If you can’t trust the original data, like you seem to suggest, then why should we trust the numbers that are derived from this untrustworthy source? Garbage in, garbage out.
Next, Zwick, desperately seeking the narrative that these emails are simply taken out of context latches on to this email, which talks about how they need to figure out the “main message” to decide what to leave in and leave out of a summary. In fact, I actually agree that part is probably taken out-of-context, but he, and his source, can’t help themselves but call attention to another segment of the email which I interpret very differently:
“For the IPCC, we need to know what is relevant and useful for assessing recent and future climate change. Moreover, we have to have solid data – not inconclusive information.”
He thinks this is a splendiferous defense and shows that they just want to use “solid data.” I read it differently. It sounds to me, and I believe this has been demonstrated by reality, that the IPCC doesn’t like to include uncertainties in their report – especially certain uncertainties.
Tackling “the cause” of Michael Mann, Zwick claims that it is “just one sentence” and that he doesn’t know what “the cause” is – and that it is irrelevant.
Let me enlighten you again Mr. Zwick, it was not merely one sentence, it was part of a pattern that you can see here, here, and, of course, here. There are, of course, other examples of such language from different climate scientists.
And since you don’t know what “the cause” is then allow me to illuminate you. The “cause” is why they try to get people fired for disputing their work, the “cause” is why they try to discredit journals that publish info they disagree with, and the “cause” is why they do everything they can to control the message of man-made global warming.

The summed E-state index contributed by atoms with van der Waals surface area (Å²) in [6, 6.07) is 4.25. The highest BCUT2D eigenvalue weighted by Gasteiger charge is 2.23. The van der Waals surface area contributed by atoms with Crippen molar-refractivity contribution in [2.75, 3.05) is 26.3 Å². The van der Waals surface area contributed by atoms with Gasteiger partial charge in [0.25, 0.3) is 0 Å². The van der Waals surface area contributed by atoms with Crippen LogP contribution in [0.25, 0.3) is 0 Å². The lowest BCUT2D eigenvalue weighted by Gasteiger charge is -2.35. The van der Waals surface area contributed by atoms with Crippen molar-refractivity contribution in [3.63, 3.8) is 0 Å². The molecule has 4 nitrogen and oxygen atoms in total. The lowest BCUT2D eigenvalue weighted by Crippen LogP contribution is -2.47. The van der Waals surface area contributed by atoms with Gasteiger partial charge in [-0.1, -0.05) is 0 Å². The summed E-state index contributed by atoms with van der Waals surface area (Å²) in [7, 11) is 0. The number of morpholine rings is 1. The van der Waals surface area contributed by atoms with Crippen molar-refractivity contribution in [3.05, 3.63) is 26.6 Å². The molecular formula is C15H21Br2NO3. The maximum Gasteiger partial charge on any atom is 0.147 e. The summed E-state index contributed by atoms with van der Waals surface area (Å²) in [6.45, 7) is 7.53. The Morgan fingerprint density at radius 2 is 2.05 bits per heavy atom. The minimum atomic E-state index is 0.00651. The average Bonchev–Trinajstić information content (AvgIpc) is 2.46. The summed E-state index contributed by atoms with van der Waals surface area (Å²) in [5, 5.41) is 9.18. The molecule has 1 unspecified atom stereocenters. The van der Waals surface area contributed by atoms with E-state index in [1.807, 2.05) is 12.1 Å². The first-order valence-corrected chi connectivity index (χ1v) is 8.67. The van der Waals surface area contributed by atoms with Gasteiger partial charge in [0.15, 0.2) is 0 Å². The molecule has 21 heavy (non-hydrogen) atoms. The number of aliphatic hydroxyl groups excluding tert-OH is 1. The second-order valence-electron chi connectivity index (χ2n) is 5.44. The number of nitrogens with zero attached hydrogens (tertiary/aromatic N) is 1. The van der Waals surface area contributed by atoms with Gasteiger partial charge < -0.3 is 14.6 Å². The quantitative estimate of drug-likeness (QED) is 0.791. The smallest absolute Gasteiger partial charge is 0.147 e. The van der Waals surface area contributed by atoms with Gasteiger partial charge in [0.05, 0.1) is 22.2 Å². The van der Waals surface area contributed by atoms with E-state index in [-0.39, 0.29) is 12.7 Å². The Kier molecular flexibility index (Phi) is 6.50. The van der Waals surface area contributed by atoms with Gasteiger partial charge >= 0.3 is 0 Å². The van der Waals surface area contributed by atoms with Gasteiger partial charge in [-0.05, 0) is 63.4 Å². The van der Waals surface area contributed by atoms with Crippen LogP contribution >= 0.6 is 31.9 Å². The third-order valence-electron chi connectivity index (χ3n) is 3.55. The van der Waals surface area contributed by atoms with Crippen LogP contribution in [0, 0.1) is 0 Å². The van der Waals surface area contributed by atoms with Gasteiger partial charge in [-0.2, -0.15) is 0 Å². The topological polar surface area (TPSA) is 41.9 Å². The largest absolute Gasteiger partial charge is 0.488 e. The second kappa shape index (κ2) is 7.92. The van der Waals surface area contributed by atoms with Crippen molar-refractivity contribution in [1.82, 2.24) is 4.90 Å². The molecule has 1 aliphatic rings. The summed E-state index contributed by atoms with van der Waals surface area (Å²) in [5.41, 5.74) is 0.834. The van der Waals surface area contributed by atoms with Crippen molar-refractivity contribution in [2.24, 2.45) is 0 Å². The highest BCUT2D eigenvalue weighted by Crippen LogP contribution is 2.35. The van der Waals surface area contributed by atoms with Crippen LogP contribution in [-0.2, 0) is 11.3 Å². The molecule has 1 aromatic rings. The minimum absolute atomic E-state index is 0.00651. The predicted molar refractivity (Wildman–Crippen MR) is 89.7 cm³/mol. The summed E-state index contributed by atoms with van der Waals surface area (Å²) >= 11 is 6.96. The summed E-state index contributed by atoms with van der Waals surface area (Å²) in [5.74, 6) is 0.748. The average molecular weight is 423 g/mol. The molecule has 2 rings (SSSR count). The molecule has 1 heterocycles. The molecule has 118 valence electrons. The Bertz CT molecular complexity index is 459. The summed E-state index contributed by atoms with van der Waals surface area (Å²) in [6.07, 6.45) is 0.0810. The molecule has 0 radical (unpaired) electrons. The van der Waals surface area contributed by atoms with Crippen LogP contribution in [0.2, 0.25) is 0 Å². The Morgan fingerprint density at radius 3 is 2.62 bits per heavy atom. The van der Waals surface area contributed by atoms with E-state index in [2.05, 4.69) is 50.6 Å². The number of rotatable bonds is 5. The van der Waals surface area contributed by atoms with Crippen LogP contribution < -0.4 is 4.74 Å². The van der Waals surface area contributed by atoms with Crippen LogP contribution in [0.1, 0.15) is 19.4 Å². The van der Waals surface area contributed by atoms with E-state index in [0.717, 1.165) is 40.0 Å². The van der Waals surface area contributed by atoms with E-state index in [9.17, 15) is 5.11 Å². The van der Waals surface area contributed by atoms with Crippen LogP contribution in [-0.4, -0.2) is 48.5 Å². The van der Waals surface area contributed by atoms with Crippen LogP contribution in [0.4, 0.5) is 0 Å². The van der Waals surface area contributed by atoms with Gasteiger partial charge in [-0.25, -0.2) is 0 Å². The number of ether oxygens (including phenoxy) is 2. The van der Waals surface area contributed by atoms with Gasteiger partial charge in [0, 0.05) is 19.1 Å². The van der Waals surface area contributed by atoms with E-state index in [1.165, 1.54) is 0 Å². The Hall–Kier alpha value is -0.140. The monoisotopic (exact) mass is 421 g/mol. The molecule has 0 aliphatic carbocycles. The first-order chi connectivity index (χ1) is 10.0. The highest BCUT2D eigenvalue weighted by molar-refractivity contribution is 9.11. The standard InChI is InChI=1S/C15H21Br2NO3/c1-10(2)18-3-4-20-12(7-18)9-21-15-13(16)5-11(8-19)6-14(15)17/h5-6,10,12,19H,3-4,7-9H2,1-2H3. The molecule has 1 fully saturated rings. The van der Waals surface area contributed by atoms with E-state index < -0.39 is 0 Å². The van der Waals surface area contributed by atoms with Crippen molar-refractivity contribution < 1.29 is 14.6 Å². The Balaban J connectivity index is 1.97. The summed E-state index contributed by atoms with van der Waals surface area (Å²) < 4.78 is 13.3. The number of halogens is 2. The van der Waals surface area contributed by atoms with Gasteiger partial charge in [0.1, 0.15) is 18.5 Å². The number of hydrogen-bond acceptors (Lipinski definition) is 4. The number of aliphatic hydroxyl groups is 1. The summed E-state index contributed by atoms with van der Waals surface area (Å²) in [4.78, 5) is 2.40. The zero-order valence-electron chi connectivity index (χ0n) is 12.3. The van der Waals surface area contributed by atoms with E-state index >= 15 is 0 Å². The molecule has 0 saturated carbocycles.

In short, the cause isn’t a cause at all – it is a symptom. A symptom of an unscientific and juvenile mindset.
After demonstrating his keen analytical mind, Zwick decides he can play with the big dogs and tackles this infamous statement by Michael Mann:
“I have been talking w/ folks in the states about finding an investigative journalist to investigate and expose McIntyre, and his thusfar unexplored connections with fossil fuel interests.Perhaps the same needs to be done w/ this Keenan guy.”
Of course, he only posted the first sentence, as the rest shows both Mann’s paranoia about Big Oil and his interest in sending a compliant journo-thug after another one of his perceived opponents. In any case, what is Mr. Zwick’s fine excuse for this behavior?
Get this – he is simply fighting back due to the “hacked emails.”
Hello? McFly? That email was written back in 2007 – over 2 years before the first Climategate. Was Michael Mann utilizing his prodigious powers of precognition (his computer-generated powers of retrocognition could use some tuning) to predict that some of his emails would be leaked onto the internet in the future?
Taking this new information into account, and assuming these emails are actually hacked, an argument you make numerous overt and covert references to without any evidence, that would mean that it was the skeptics who were “fighting back” if they hacked to get the CRU emails – fighting back against worthless thugs who’d stoop to digging up muckrakers to discredit people who have discredited you.
Okay, I’m done with you. I’ve dissected nearly three full pages of your propaganda and found it to be utterly lacking.
For a side that is so desperate for context, you are awfully intent on ignoring the context that doesn’t fit your narrative – namely the context behind their quests to fire editors, deny publication, and hide the problems with their data and conclusions. In the style of the artist formerly known as, The Artist Formerly Known as Prince, their context can be simply be described as: